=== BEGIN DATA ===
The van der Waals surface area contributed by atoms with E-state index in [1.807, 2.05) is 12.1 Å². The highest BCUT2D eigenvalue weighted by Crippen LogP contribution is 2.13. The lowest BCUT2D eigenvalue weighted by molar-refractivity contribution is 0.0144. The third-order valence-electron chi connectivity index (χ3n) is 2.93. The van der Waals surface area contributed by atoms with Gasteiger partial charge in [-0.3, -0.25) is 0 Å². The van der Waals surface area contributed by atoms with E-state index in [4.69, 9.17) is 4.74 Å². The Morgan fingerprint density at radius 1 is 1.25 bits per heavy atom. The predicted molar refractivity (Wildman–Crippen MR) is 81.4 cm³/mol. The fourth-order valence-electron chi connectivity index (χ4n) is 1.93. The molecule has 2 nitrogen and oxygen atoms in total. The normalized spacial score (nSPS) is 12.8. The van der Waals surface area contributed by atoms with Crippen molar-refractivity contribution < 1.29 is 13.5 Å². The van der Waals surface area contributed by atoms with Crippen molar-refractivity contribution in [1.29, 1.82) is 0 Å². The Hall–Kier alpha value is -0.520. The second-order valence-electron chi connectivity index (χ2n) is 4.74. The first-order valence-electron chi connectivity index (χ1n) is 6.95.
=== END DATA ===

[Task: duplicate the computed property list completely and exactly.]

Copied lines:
The van der Waals surface area contributed by atoms with E-state index in [1.807, 2.05) is 12.1 Å². The highest BCUT2D eigenvalue weighted by Crippen LogP contribution is 2.13. The lowest BCUT2D eigenvalue weighted by molar-refractivity contribution is 0.0144. The third-order valence-electron chi connectivity index (χ3n) is 2.93. The van der Waals surface area contributed by atoms with Gasteiger partial charge in [-0.3, -0.25) is 0 Å². The van der Waals surface area contributed by atoms with E-state index in [4.69, 9.17) is 4.74 Å². The Morgan fingerprint density at radius 1 is 1.25 bits per heavy atom. The predicted molar refractivity (Wildman–Crippen MR) is 81.4 cm³/mol. The fourth-order valence-electron chi connectivity index (χ4n) is 1.93. The molecule has 2 nitrogen and oxygen atoms in total. The normalized spacial score (nSPS) is 12.8. The van der Waals surface area contributed by atoms with Crippen molar-refractivity contribution < 1.29 is 13.5 Å². The van der Waals surface area contributed by atoms with Crippen molar-refractivity contribution in [1.29, 1.82) is 0 Å². The Hall–Kier alpha value is -0.520. The second-order valence-electron chi connectivity index (χ2n) is 4.74. The first-order valence-electron chi connectivity index (χ1n) is 6.95.